CHAPTER I. The Results of Disobedience.
ne fine summer afternoon—it was the month of June—the sea was calm, the air was still, and the sun was warm.
The mackerel boats from Cobo (a bay in the island of Guernsey) were setting sail; an old woman was detaching limpets from the rocks, and slowly, but steadily, filling up her basket. On the west side of the bay, two air-starved Londoners were sitting on the sand, basking in the sunshine, determined to return home, if not invigorated, at least bronzed by the sea air. On the east side, a few little boys were bathing. A middle-aged man, engaged in searching for sand-eels, completed the picture.
A little boy, who might have been nine years of age, was standing in the road gazing upon this scene. The way in which he was clothed, betokened that he was not one of the lads that lived in the vicinity of that bay. He was dressed in a well-fitting knickerbocker suit, and his polished boots, his well combed hair, denoted that he was an object of especial care at home. He possessed a very intelligent air, a fine forehead, rather large eyes which were full of expression, and his frowning look, the way in which he stamped his little foot, denoted that he was of an impulsive temperament. This little fellow had some very good ideas. He had determined to be good, and unselfish; and he tried to learn as much as he possibly could. His mother had told him that later on this would help him in life.
Once, an inquisitive pedlar, noticing his intelligence, and his garrulous disposition, asked him jokingly if he ever intended to marry. Upon which Frank Mathers (this was the boy's name) assumed a serious air, and giving his head a little toss he answered, "I do not know yet, there are so many beautiful little girls everywhere, one does not know which one to choose."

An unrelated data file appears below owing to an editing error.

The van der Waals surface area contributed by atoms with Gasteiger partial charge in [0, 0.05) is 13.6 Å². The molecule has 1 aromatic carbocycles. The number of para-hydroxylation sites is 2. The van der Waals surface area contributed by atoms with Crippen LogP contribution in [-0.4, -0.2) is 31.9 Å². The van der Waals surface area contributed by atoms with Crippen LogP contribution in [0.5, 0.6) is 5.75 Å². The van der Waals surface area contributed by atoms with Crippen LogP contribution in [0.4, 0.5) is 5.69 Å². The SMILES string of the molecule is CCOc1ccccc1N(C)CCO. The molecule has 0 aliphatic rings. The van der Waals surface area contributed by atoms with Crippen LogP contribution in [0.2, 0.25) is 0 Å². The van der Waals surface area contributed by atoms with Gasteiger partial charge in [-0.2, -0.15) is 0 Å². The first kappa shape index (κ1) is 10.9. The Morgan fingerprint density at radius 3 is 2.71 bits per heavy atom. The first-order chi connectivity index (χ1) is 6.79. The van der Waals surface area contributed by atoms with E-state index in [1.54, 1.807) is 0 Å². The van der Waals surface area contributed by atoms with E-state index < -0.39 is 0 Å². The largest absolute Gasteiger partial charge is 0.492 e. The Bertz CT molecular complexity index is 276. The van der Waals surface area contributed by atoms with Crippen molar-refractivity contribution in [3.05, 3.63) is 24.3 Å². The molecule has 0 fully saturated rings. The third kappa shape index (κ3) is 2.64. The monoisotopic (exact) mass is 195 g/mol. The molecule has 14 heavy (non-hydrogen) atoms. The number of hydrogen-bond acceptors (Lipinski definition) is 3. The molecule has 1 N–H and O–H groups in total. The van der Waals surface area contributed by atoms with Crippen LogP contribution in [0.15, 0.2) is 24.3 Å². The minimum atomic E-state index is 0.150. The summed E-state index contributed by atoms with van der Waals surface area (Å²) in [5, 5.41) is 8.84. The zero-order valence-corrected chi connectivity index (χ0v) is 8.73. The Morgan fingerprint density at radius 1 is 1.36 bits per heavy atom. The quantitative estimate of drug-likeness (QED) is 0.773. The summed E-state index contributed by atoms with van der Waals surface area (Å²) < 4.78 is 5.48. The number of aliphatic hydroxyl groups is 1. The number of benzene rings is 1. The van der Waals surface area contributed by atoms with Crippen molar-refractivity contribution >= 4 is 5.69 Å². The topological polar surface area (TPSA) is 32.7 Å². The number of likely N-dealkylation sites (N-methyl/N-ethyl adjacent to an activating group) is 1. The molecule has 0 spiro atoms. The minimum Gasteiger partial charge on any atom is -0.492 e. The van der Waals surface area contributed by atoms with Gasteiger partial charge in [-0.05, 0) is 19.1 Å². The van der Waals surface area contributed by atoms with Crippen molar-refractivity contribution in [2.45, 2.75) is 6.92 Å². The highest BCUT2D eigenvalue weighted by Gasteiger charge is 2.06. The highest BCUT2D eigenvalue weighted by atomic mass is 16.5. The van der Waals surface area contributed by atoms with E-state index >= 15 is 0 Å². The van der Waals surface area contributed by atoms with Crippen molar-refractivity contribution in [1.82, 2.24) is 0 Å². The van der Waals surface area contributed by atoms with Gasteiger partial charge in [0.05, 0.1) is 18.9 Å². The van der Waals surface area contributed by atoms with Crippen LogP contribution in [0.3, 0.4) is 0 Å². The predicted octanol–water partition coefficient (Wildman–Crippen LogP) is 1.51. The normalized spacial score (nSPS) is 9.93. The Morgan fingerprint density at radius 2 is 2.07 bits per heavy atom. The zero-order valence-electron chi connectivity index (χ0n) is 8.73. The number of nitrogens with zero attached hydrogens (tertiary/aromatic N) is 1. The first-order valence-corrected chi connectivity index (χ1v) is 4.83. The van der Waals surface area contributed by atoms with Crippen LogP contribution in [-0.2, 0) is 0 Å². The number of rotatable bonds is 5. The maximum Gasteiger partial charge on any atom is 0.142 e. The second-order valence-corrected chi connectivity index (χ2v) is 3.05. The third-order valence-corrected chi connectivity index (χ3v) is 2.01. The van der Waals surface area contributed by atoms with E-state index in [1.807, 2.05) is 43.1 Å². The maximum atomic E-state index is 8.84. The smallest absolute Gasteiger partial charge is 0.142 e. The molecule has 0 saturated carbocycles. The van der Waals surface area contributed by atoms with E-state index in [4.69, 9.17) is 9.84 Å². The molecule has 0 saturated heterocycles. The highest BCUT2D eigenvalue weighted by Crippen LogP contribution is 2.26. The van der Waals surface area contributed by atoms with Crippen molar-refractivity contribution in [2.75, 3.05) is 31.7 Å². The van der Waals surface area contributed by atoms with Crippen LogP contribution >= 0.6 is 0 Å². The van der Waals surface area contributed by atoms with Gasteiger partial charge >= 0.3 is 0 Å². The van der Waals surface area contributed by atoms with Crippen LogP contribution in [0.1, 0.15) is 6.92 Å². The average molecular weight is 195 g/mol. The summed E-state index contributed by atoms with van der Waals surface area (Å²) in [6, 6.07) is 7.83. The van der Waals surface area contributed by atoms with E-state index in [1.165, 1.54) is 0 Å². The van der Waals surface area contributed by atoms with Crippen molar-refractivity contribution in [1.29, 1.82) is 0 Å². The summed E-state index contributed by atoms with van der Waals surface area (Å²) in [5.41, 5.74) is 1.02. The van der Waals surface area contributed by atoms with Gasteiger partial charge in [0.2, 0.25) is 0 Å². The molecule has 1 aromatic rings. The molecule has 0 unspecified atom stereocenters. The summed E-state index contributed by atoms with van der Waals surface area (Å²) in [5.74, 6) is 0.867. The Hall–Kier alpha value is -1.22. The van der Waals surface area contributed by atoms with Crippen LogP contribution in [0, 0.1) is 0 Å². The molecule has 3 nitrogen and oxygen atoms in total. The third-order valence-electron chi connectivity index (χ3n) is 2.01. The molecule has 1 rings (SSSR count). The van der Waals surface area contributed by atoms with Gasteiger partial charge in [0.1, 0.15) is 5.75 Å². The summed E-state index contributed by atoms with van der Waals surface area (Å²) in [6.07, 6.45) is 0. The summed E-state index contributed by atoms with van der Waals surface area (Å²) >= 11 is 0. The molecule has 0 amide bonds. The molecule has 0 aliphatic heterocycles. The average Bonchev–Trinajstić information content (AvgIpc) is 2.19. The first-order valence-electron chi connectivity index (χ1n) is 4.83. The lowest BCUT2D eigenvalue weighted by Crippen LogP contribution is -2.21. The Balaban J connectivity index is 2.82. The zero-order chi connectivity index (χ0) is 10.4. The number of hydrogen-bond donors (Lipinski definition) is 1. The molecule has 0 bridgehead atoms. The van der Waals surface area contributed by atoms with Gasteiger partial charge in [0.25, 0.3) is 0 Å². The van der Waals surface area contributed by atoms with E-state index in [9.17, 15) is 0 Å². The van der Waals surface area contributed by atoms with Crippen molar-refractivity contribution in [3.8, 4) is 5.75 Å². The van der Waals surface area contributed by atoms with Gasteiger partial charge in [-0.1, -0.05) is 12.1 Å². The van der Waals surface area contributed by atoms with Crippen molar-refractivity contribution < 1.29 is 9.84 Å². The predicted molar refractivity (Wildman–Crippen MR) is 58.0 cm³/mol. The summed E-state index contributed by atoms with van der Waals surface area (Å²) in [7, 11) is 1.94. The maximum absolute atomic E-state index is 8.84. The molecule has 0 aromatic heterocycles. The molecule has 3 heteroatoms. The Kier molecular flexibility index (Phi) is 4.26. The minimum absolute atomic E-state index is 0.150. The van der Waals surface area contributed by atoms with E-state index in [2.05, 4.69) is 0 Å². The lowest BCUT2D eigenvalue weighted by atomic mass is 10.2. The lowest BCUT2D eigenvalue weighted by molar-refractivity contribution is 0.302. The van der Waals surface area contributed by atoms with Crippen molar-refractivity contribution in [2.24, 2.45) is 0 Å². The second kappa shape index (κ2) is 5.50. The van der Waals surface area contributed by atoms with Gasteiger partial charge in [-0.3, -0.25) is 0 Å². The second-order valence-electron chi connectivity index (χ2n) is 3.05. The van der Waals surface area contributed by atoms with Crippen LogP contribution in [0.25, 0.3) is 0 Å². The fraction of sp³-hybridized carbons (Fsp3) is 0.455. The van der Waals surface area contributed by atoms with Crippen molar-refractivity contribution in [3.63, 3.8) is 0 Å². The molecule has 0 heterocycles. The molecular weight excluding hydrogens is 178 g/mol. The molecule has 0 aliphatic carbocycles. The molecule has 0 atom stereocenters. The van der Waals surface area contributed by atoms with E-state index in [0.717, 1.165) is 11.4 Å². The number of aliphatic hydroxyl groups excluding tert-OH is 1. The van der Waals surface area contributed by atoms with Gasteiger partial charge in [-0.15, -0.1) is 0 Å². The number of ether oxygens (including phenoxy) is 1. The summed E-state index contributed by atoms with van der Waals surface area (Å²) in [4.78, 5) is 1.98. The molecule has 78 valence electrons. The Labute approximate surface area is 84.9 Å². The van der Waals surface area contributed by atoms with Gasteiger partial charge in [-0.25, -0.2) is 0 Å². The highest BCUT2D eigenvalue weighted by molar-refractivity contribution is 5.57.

A physiognomist might easily have seen that in this little boy's soul a struggle was going on. "Shall I go?" he was saying to himself; "shall I go and amuse myself?" His conscience had a great power over him; but the beautiful sea was tempting, each wave as it fell produced a sound which was sweeter to his ears than the sweetest music.
"Your mother has forbidden you to go;" said his conscience; "you must obey her."
He continued to remain undecided between pleasure and duty, the strife going on meanwhile within him. All at once, he espied on his extreme left four small boys about his size, who were coming out of the water. How they laughed; how joyful they seemed to be; how they made the water splash and foam around them. Frank immediately began to run at full speed towards them, and covered the space of sand which separated him from the little boys in two minutes. He arrived breathless near the group of children who were dressing themselves. He looked at them, and was asking himself if he must go nearer to them, when one of the group looked at him with a surly air. Little Frank translated this into: "What business have you here?" and retreated.
He began to examine the man who was looking for sand-eels....